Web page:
About a month ago, I was driving down to Dayton, Ohio on US 75 to go to a meeting. I saw a vehicle ahead of me belching out a black exhaust cloud. As I got closer, it looked like the vehicle would not make it to its destination. It was rusting out; the back doors were hanging loose from the hinges and they were tied together with wire. As I prepared to pass the truck, I noticed a roll of carpet sticking out slightly between the doors. Even though the windows were dirty, I could recognize a roll of pad on top of the carpet. Then, as I was passing the truck, I took a glance at the driver. He had a beat-up jacket on, was wearing a baseball cap backwards on his head, and was drinking a cup of coffee. During the balance of my trip, I tried to picture what the homeowner or business owner who was waiting for his new carpet to be delivered and installed would think when the truck pulled into his driveway.
I know this incident was not typical of all carpet installers. But, various degrees of this incident are taking place every day. Most installation contractors have clean, well-kept vehicles and arrive at a job in uniforms or clean, pressed shirts and work pants, which makes people welcome them in their homes and offices.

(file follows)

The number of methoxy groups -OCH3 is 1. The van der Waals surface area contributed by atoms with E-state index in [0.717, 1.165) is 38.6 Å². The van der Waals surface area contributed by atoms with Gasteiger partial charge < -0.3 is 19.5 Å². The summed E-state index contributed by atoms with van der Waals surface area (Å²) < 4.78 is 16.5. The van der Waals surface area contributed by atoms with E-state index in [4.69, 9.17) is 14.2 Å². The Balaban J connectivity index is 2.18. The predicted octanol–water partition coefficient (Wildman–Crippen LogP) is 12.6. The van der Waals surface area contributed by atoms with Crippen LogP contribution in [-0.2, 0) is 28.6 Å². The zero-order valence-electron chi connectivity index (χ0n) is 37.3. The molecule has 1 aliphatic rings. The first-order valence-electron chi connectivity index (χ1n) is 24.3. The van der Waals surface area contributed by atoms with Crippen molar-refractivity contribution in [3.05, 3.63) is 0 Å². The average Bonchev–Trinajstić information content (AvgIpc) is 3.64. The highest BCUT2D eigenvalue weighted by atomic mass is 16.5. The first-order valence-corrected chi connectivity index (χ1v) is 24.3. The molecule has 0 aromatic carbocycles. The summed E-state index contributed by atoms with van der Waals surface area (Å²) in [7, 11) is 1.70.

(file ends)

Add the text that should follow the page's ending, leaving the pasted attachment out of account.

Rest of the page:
Another way to make people welcome you is not to ask if it's OK to make a phone call. I've had people tell me that the installer was on their phone for 30 to 45 minutes after he arrived before he started the installation, and sometimes the calls were long distance. Make your calls on your cell phone before you arrive to do the installation.
Another way to irritate the homeowner or business owner is to come in with a boom box or CD player and play it at a high volume or talk with their helper(s) about last night's date or sporting event, movie, or TV show. You are there to do the best installation you know how to do--period.
I live in a town with a couple of retailers who provide a lot of work to independent installers. They have trucks that are presentable and dress appropriately. Sometimes I drop in and talk to them as they are loading their trucks. I know they are typical of the majority of installers of carpet, sheet goods, resilient tile, wood and laminate being installed today, but when people see trucks that are beat up pulling into their driveway with passengers who are wearing clothes which are grungy and using language that does not belong in a home or office, it reflects on their opinion of all installers and could cause loss of business by flooring retailers.